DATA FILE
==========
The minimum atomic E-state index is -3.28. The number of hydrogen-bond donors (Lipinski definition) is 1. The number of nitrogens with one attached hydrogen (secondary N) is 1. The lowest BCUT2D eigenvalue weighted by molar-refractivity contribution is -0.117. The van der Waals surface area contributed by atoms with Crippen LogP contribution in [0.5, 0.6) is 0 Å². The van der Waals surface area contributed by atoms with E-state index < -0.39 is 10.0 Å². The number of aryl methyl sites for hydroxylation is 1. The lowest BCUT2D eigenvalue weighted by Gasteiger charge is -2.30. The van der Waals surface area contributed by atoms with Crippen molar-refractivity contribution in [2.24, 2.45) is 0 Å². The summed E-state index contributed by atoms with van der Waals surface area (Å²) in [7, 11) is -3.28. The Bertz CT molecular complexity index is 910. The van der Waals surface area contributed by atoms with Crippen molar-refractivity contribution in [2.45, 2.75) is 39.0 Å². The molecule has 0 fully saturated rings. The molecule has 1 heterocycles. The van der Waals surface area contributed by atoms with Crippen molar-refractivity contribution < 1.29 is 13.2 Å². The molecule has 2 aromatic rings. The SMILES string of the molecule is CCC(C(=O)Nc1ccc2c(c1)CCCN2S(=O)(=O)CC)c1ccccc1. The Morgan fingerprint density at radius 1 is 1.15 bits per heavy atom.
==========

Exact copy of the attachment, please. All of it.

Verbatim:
The minimum atomic E-state index is -3.28. The number of hydrogen-bond donors (Lipinski definition) is 1. The number of nitrogens with one attached hydrogen (secondary N) is 1. The lowest BCUT2D eigenvalue weighted by molar-refractivity contribution is -0.117. The van der Waals surface area contributed by atoms with Crippen LogP contribution in [0.5, 0.6) is 0 Å². The van der Waals surface area contributed by atoms with E-state index < -0.39 is 10.0 Å². The number of aryl methyl sites for hydroxylation is 1. The lowest BCUT2D eigenvalue weighted by Gasteiger charge is -2.30. The van der Waals surface area contributed by atoms with Crippen molar-refractivity contribution in [2.24, 2.45) is 0 Å². The summed E-state index contributed by atoms with van der Waals surface area (Å²) in [7, 11) is -3.28. The Bertz CT molecular complexity index is 910. The van der Waals surface area contributed by atoms with Crippen molar-refractivity contribution in [2.45, 2.75) is 39.0 Å². The molecule has 0 fully saturated rings. The molecule has 1 heterocycles. The van der Waals surface area contributed by atoms with Crippen molar-refractivity contribution < 1.29 is 13.2 Å². The molecule has 2 aromatic rings. The SMILES string of the molecule is CCC(C(=O)Nc1ccc2c(c1)CCCN2S(=O)(=O)CC)c1ccccc1. The Morgan fingerprint density at radius 1 is 1.15 bits per heavy atom.